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Discussion in 'C++' started by Jon Slaughter, Sep 26, 2007.

  1. I'm declaring an enum and I would like to limit the scope

    I know that

    enum day2 {sun, mon, };

    is equivalent to

    static const int sun = 0;
    static const int mon = 1;

    but I'd like not to have these global.

    I can do day2::sun and use that but I get a warning

    about nonstandard extension. It does work though.

    I suppose I can wrap it in a static class and use it... maybe something like

    static struct day2
    {
    static const int sun = 0;
    static const int mon = 1;
    }


    Which seems to work but I get errors about no variables in day2. I suppose I
    can fix this in some way but I wondering if there is some other better
    method. (using the static constant int every time is a little trouble if its
    not necessary)

    Any ideas?

    Thanks,
    Jon
    Jon Slaughter, Sep 26, 2007
    #1
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  2. Actualy what I'm doing is

    class X
    {
    enum Y
    {
    };
    };

    and it seems to work fine.
    Jon Slaughter, Sep 26, 2007
    #2
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  3. * Jon Slaughter:
    > I'm declaring an enum and I would like to limit the scope
    >
    > I know that
    >
    > enum day2 {sun, mon, };
    >
    > is equivalent to
    >
    > static const int sun = 0;
    > static const int mon = 1;


    Well, it isn't. The enum is a distinct type. And its underlying
    integral type need not be int.


    > but I'd like not to have these global.
    >
    > I can do day2::sun and use that but I get a warning
    > about nonstandard extension. It does work though.


    Right, that's non-standard.


    > I suppose I can wrap it in a static class


    There's no such thing as static class.


    > and use it... maybe something like
    >
    > static struct day2
    > {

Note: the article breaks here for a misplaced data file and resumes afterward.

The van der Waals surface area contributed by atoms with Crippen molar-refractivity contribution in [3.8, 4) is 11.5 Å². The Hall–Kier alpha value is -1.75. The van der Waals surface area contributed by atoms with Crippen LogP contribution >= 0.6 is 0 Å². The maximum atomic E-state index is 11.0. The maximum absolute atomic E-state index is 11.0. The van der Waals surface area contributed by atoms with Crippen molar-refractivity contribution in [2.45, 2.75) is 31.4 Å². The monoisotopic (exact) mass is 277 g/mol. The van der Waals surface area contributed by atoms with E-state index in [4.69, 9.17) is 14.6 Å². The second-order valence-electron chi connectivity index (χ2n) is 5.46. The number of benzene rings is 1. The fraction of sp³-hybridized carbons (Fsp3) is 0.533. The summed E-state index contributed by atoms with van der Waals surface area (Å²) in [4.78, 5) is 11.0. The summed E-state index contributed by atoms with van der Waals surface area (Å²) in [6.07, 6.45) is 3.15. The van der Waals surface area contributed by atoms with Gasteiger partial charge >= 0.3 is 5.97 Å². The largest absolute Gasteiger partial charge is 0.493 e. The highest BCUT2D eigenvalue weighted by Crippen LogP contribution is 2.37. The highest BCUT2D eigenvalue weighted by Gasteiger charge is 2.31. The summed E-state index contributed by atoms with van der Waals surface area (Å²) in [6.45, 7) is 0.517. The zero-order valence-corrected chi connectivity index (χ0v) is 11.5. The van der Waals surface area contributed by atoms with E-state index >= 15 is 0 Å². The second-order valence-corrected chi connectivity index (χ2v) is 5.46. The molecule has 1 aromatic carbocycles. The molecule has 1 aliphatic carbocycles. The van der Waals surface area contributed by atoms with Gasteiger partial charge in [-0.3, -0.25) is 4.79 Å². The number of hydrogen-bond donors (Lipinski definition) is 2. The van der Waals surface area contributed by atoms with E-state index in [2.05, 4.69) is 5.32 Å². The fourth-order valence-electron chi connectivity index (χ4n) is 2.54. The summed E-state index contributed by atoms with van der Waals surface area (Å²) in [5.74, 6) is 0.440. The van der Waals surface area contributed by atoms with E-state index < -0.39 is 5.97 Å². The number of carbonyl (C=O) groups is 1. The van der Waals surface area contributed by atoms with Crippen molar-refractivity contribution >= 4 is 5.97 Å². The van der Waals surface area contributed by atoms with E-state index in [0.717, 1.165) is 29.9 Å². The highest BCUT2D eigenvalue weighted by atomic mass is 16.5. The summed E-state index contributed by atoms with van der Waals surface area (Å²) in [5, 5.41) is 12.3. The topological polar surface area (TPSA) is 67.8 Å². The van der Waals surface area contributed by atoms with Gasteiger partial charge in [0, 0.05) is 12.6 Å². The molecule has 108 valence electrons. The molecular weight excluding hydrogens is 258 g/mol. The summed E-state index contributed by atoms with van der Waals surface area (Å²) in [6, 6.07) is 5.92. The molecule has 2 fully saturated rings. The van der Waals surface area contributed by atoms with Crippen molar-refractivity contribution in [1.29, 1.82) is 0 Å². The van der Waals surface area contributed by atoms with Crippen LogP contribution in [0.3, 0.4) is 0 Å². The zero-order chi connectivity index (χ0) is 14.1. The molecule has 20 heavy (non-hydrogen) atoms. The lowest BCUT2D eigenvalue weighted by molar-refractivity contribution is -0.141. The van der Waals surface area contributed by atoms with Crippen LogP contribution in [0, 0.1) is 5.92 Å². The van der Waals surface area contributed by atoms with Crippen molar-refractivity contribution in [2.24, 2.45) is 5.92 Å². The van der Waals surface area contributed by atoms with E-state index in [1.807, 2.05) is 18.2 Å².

> static const int sun = 0;
    > static const int mon = 1;
    > }


    Missing variable name and missing semicolon. By writing static you
    force the compiler to assume that you're declaring a variable. It's OK
    to define the struct inline there, but you then need a variable name at
    the end, and anyway you need a semicolon.


    > Which seems to work but I get errors about no variables in day2.


    How can it seem to work when it doesn't compile?


    > I suppose I
    > can fix this in some way but I wondering if there is some other better
    > method. (using the static constant int every time is a little trouble if its
    > not necessary)
    >
    > Any ideas?


    You can wrap the enum in a class or in a namespace.

    A class has the advantage that it can be inherited.

    A namespace has the advantage that you can use "using".


    Cheers, & hth.,

    - Alf

    --
    A: Because it messes up the order in which people normally read text.
    Q: Why is it such a bad thing?
    A: Top-posting.
    Q: What is the most annoying thing on usenet and in e-mail?
    Alf P. Steinbach, Sep 26, 2007
    #3
  4. Jon Slaughter

    Ian Collins Guest

    Jon Slaughter wrote:
    > I'm declaring an enum and I would like to limit the scope
    >
    > I know that
    >
    > enum day2 {sun, mon, };
    >

    Drop that last comma.

    >
    > but I'd like not to have these global.
    >
    > I can do day2::sun and use that but I get a warning
    >

    You could put the enum in a namespace.

    namespace day2
    {
    enum { sun, mon };
    }

    --
    Ian Collins.
    Ian Collins, Sep 26, 2007
    #4
  5. "Alf P. Steinbach" <> wrote in message
    news:...
    >* Jon Slaughter:
    >> I'm declaring an enum and I would like to limit the scope
    >>
    >> I know that
    >>
    >> enum day2 {sun, mon, };
    >>
    >> is equivalent to
    >>
    >> static const int sun = 0;
    >> static const int mon = 1;

    >
    > Well, it isn't. The enum is a distinct type. And its underlying integral
    > type need not be int.
    >
    >


    This is what microsoft said, not me.

    >> but I'd like not to have these global.
    >>
    >> I can do day2::sun and use that but I get a warning
    >> about nonstandard extension. It does work though.

    >
    > Right, that's non-standard.
    >
    >
    >> I suppose I can wrap it in a static class

    >
    > There's no such thing as static class.
    >
    >
    >> and use it... maybe something like
    >>
    >> static struct day2
    >> {
    >> static const int sun = 0;
    >> static const int mon = 1;
    >> }

    >
    > Missing variable name and missing semicolon. By writing static you force
    > the compiler to assume that you're declaring a variable. It's OK to
    > define the struct inline there, but you then need a variable name at the
    > end, and anyway you need a semicolon.
    >


    I left the semicolon off on purpose just to bother you. jesus christ man!

    >
    >> Which seems to work but I get errors about no variables in day2.

    >
    > How can it seem to work when it doesn't compile?
    >
    >
    >> I suppose I can fix this in some way but I wondering if there is some
    >> other better method. (using the static constant int every time is a
    >> little trouble if its not necessary)
    >>
    >> Any ideas?

    >
    > You can wrap the enum in a class or in a namespace.
    >
    > A class has the advantage that it can be inherited.
    >